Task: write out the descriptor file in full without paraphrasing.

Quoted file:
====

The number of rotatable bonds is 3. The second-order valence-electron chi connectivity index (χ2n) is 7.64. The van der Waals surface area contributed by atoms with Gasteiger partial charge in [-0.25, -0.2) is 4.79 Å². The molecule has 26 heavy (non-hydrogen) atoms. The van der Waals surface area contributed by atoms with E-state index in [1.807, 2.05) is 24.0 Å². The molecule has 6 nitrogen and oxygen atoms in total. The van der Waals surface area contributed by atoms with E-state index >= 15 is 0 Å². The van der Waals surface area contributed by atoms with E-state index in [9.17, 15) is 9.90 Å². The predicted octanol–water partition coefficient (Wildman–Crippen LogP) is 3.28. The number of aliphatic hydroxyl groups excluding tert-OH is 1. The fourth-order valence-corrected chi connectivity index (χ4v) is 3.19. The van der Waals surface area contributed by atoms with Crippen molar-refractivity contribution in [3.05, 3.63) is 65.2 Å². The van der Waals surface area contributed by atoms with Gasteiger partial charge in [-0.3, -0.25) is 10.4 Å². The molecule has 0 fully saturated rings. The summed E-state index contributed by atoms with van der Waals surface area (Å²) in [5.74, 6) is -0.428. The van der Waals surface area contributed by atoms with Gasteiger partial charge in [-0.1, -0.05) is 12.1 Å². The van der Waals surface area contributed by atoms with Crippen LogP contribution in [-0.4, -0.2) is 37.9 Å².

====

The number of rotatable bonds is 3. The second-order valence-electron chi connectivity index (χ2n) is 7.64. The van der Waals surface area contributed by atoms with Gasteiger partial charge in [-0.25, -0.2) is 4.79 Å². The molecule has 26 heavy (non-hydrogen) atoms. The van der Waals surface area contributed by atoms with E-state index in [1.807, 2.05) is 24.0 Å². The molecule has 6 nitrogen and oxygen atoms in total. The van der Waals surface area contributed by atoms with E-state index >= 15 is 0 Å². The van der Waals surface area contributed by atoms with E-state index in [9.17, 15) is 9.90 Å². The predicted octanol–water partition coefficient (Wildman–Crippen LogP) is 3.28. The number of aliphatic hydroxyl groups excluding tert-OH is 1. The fourth-order valence-corrected chi connectivity index (χ4v) is 3.19. The van der Waals surface area contributed by atoms with Crippen molar-refractivity contribution in [3.05, 3.63) is 65.2 Å². The van der Waals surface area contributed by atoms with Gasteiger partial charge in [-0.3, -0.25) is 10.4 Å². The molecule has 0 fully saturated rings. The summed E-state index contributed by atoms with van der Waals surface area (Å²) in [5.74, 6) is -0.428. The van der Waals surface area contributed by atoms with Gasteiger partial charge in [-0.1, -0.05) is 12.1 Å². The van der Waals surface area contributed by atoms with Crippen LogP contribution in [-0.4, -0.2) is 37.9 Å².